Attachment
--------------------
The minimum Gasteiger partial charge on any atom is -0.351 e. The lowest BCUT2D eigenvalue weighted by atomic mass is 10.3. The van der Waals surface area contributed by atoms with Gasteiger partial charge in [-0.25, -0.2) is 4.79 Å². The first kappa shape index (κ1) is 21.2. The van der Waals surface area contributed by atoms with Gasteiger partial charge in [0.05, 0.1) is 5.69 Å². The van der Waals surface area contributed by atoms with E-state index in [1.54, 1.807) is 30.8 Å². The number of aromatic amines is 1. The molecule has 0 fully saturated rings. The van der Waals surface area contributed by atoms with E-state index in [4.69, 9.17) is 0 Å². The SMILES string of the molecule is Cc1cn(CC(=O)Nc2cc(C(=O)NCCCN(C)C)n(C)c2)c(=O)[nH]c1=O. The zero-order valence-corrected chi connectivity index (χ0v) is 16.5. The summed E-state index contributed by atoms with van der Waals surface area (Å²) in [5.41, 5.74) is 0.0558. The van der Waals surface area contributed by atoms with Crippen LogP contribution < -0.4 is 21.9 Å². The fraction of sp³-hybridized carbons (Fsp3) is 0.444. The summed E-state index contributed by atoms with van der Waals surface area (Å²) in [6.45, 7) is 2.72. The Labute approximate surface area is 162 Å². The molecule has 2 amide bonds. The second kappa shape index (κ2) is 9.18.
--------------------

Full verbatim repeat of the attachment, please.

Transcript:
The minimum Gasteiger partial charge on any atom is -0.351 e. The lowest BCUT2D eigenvalue weighted by atomic mass is 10.3. The van der Waals surface area contributed by atoms with Gasteiger partial charge in [-0.25, -0.2) is 4.79 Å². The first kappa shape index (κ1) is 21.2. The van der Waals surface area contributed by atoms with Gasteiger partial charge in [0.05, 0.1) is 5.69 Å². The van der Waals surface area contributed by atoms with E-state index in [1.54, 1.807) is 30.8 Å². The number of aromatic amines is 1. The molecule has 0 fully saturated rings. The van der Waals surface area contributed by atoms with E-state index in [4.69, 9.17) is 0 Å². The SMILES string of the molecule is Cc1cn(CC(=O)Nc2cc(C(=O)NCCCN(C)C)n(C)c2)c(=O)[nH]c1=O. The zero-order valence-corrected chi connectivity index (χ0v) is 16.5. The summed E-state index contributed by atoms with van der Waals surface area (Å²) in [5.41, 5.74) is 0.0558. The van der Waals surface area contributed by atoms with Crippen LogP contribution < -0.4 is 21.9 Å². The fraction of sp³-hybridized carbons (Fsp3) is 0.444. The summed E-state index contributed by atoms with van der Waals surface area (Å²) in [6.45, 7) is 2.72. The Labute approximate surface area is 162 Å². The molecule has 2 amide bonds. The second kappa shape index (κ2) is 9.18.